December 06, 2007

Filesystem Replication and Software Quality

A few years ago, I did a summer internship with a group at Microsoft that was building a multimaster filesystem replication product. This was a very rewarding experience for several reasons. Now that the replication product has been shipped (in Windows 2003-R2, Vista, and Windows Live Messenger), I was happy to see that my mentor for that summer, Nikolaj
Bjørner
, has published a paper containing “lessons learned” from the project: “Models and Software Model Checking of a Distributed File Replication System“. The paper is worth reading, for a few reasons:

  1. Why is filesystem replication such a hard problem, particularly in the asynchronous, multi-master case?
    The paper talks about the basic problem and the approach the group took to solving it.
  2. Perhaps more interestingly, how do you go about constructing a high-quality implementation of such a product?
    I was impressed by the group’s emphasis on correctness. Nikolaj and Dan (the technical lead for the group) both had a CS theory background, so this is perhaps not surprising — but it’s interesting to see some of the practical techniques that they used to ensure they built a correct replication system:
    • A detailed specification (on the order of a few hundred pages)
    • A prototype of the system in OCaml, written concurrently with the specification but before the real implementation work began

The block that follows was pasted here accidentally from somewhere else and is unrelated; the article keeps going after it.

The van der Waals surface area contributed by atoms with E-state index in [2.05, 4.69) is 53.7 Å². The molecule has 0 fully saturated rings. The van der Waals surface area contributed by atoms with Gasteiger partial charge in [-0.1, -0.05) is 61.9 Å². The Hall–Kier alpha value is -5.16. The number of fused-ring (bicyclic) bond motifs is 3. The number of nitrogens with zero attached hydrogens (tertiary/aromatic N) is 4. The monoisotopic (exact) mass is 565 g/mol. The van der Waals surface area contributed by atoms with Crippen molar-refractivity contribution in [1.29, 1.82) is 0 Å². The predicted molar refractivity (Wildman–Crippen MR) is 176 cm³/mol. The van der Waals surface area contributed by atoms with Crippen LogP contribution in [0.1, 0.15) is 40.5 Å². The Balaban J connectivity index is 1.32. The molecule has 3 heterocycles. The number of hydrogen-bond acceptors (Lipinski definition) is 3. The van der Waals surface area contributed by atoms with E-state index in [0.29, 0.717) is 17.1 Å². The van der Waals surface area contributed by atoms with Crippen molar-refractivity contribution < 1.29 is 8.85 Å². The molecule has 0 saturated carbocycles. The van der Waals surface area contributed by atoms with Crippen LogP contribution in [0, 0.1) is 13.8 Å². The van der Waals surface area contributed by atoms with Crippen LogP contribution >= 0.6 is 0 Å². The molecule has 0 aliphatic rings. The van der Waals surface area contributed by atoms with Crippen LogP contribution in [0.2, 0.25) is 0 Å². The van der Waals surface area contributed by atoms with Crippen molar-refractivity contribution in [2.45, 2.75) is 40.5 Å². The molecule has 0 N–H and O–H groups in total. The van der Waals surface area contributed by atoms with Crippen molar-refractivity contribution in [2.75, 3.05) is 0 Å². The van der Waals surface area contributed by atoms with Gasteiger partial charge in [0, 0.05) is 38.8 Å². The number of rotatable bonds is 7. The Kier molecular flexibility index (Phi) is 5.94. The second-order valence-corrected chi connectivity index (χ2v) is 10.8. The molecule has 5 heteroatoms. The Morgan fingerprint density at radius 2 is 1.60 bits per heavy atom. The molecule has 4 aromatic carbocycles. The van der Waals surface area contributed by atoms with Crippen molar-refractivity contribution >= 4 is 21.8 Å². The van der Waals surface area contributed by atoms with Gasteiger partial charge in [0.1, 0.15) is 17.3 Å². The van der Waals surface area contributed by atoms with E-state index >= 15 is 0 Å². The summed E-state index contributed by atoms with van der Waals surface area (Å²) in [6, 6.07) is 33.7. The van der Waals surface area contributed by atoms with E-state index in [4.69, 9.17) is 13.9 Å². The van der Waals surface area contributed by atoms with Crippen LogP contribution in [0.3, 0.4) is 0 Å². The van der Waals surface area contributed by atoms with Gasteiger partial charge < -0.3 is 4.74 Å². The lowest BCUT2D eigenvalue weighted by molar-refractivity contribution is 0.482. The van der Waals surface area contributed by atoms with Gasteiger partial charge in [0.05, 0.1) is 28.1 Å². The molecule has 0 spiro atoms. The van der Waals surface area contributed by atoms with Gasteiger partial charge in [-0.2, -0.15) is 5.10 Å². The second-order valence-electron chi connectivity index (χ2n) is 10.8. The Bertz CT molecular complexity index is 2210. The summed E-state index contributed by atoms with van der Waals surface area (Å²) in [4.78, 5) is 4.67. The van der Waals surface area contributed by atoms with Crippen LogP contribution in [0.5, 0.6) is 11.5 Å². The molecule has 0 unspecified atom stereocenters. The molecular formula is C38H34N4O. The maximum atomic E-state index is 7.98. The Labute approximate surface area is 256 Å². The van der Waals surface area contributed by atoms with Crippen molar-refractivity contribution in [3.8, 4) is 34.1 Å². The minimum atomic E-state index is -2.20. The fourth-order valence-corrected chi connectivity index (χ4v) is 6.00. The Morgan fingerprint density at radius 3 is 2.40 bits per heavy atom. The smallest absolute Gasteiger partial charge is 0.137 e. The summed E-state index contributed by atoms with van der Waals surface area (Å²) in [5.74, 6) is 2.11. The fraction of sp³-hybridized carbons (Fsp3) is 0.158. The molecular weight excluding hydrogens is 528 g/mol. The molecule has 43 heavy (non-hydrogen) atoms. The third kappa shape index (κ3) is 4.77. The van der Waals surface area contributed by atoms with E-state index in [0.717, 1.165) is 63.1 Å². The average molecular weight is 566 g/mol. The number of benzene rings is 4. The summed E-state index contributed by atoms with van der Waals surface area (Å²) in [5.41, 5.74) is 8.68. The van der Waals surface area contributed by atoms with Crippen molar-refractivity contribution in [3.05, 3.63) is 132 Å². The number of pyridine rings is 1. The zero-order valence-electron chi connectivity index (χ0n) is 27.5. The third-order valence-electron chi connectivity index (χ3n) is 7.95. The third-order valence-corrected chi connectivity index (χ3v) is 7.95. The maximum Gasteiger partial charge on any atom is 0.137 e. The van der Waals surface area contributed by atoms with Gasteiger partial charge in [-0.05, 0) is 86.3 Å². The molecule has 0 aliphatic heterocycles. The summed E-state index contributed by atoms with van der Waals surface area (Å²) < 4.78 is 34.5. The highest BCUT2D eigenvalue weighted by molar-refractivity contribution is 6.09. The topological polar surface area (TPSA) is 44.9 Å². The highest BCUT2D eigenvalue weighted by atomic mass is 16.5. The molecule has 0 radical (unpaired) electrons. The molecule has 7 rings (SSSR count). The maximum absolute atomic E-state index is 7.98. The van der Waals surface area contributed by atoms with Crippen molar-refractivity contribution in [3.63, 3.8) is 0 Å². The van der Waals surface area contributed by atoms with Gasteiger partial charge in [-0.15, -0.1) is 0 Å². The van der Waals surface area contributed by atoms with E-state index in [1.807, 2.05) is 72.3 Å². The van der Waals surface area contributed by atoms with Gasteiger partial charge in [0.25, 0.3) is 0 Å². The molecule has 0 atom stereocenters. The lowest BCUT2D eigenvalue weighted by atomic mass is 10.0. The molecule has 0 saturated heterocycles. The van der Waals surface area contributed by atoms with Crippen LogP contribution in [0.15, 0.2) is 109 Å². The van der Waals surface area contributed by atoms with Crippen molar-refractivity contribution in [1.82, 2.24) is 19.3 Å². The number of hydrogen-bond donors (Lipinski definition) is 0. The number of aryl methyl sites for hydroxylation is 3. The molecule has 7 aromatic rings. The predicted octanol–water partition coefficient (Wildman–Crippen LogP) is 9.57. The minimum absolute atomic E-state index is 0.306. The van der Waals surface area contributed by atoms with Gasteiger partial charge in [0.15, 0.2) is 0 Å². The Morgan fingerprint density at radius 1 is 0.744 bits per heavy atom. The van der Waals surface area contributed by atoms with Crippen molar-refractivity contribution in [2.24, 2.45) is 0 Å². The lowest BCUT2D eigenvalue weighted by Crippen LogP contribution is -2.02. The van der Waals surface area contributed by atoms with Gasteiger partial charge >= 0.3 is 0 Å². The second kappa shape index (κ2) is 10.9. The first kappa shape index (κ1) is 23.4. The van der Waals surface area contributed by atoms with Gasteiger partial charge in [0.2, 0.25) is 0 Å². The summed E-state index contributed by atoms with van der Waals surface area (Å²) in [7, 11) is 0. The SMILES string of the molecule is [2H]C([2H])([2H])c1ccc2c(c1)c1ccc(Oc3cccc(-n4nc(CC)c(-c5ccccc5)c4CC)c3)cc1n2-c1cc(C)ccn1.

• A high-level, executable specification of the replication protocol in AsmL. This served as both a readable description of the
      protocol, as well as a way to automatically generate useful test cases.

    • Using model checking to verify the correctness of certain particularly complex aspects of the protocol (distributed garbage collection, conflict resolution).
    • A “simulator” that walked a random tree of filesystem operations, pausing after each node to verify that the system had correctly replicated the resulting filesystem state. Once a leaf node in the tree was reached, the simulator then backtracked, exploring another branch of the tree. The simulator was also clearly inspired by model checking techniques. By replacing certain components of the real system with virtualized ones (e.g. using a toy in-memory database), this tool could be used to test large numbers of scenarios very quickly.
    • Exhaustive testing. Using the simulator and a cluster of test machines, more than 500 billion test cases were examined.
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